I feel like these are relevant to this conversation:
On the subject of bullshit AAA publisher shenanigans:Dead Space 3 has microtransactions because mobile gamers
Not much to actually say on that one, just throwing out some more anecdotal evidence about EA being awful.
On the subject of bad video game writing:
Apparently Far Cry 3
is a truly brilliant masterpiece of mega subtle mind-blowing writing. At least, according to the writer. But for some reason nobody else understood the writer's extra-nuanced references to Alice in Wonderland that he made by flashing quotes from Alice in Wonderland on the screen for 40 unskippable seconds at many points during the game.
You know what, though, I liked Far Cry 3. It was a very fun game, in spite of the cassowary genocide. When I was playing it, I actually didn't even think that the writing was that bad. It wasn't amazing, but it at least had some more ambition than "Here's a gun, here are the bad guys," and wasn't completely offensive. Essentially, the writing was "good enough for a video game." Which I guess is the entire problem that video game writing has.
But then I stumble across this little discussion being had between the lead writer of Far Cry 3 and, well... I guess anyone who would listen. He's claiming that Far Cry 3 is misunderstood, because the internet was not set ablaze with people throwing praise on his metaphors. Due to reading his comments, I've reconsidered the plot of Far Cry 3, taking into consideration what the writer was trying to do. Now I think that it's kinda terrible.
I'm left wondering what it means when I was accepting of the writing when I took it at face value, as
some rich white kid trying to save his friends, but at the same time becoming distant from them by the things he has to do to save them
, but then I think that the writing's terrible when the writer says that it was supposed to be interpreted as some kind of metaphor about video games themselves.
On the subject of good video game writing:
There was another game this year that actually DID receive lots of praise for being a metaphor about video games, and that was SpecOps: The Line
Most of you guys have probably already heard about it. I think this is a really good example of how writing can be done well in video games. I don't think that it's absolutely perfect, despite all the praise I'll heap onto it, but I think that it's very, very interesting. I want to talk about it, but I also don't want to use spoilers.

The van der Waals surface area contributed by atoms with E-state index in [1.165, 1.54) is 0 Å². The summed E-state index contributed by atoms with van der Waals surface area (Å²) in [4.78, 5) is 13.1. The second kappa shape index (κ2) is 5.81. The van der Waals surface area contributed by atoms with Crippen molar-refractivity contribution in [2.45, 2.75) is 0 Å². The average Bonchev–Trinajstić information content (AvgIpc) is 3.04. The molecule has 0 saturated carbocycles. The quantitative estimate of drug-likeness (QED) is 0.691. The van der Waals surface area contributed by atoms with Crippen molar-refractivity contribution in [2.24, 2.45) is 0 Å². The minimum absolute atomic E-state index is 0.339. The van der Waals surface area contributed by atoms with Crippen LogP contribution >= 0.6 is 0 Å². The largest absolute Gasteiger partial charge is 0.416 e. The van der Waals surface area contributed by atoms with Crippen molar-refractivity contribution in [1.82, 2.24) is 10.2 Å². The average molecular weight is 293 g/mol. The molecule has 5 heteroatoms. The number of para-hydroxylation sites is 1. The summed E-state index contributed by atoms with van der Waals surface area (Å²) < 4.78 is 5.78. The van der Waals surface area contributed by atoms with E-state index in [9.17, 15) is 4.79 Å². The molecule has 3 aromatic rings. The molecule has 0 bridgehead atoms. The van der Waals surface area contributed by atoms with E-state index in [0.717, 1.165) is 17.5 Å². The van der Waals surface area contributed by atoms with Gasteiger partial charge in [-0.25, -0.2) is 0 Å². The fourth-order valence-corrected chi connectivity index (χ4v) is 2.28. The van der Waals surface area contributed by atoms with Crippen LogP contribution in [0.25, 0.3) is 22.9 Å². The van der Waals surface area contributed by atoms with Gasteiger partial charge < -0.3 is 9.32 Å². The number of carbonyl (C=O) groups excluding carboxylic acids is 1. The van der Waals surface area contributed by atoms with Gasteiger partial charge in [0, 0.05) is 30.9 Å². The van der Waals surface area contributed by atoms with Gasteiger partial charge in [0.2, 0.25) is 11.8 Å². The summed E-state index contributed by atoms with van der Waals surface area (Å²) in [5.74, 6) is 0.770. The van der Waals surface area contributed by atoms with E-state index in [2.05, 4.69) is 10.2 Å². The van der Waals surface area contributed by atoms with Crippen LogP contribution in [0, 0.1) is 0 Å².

It's a modern military shooter that is essentially about how modern military shooters are terrible. It uses video game tropes and conventions and looks at the connections between the player and the player's character, and the motivations for both over the course of the game. And in the player's case, the player's motivations for playing games like CoD or Battlefield.
So if you haven't played it, you should take a look at SpecOps: The Line. For those saying that no video game ever has good writing these days, give it a try. Again, it's not perfect. It can be a bit heavy-handed, and transparent at times. But I still think that overall, it's quite good, and it offers an experience that actually makes use of the interactivity of our medium. Hopefully we can see more of this sort of thing in the future, even if it is out of the way and hard to find, and not in AAA games.
And similarly to Far Cry 3, the lead writer of SpecOps: The Line has spoken some on the internet about the story. He, however, offered one interpretation of the game, but also suggested that players should reach their own conclusions about the story. And it came off infinitely less assholish than "Nobody understands my vision of Far Cry 3!"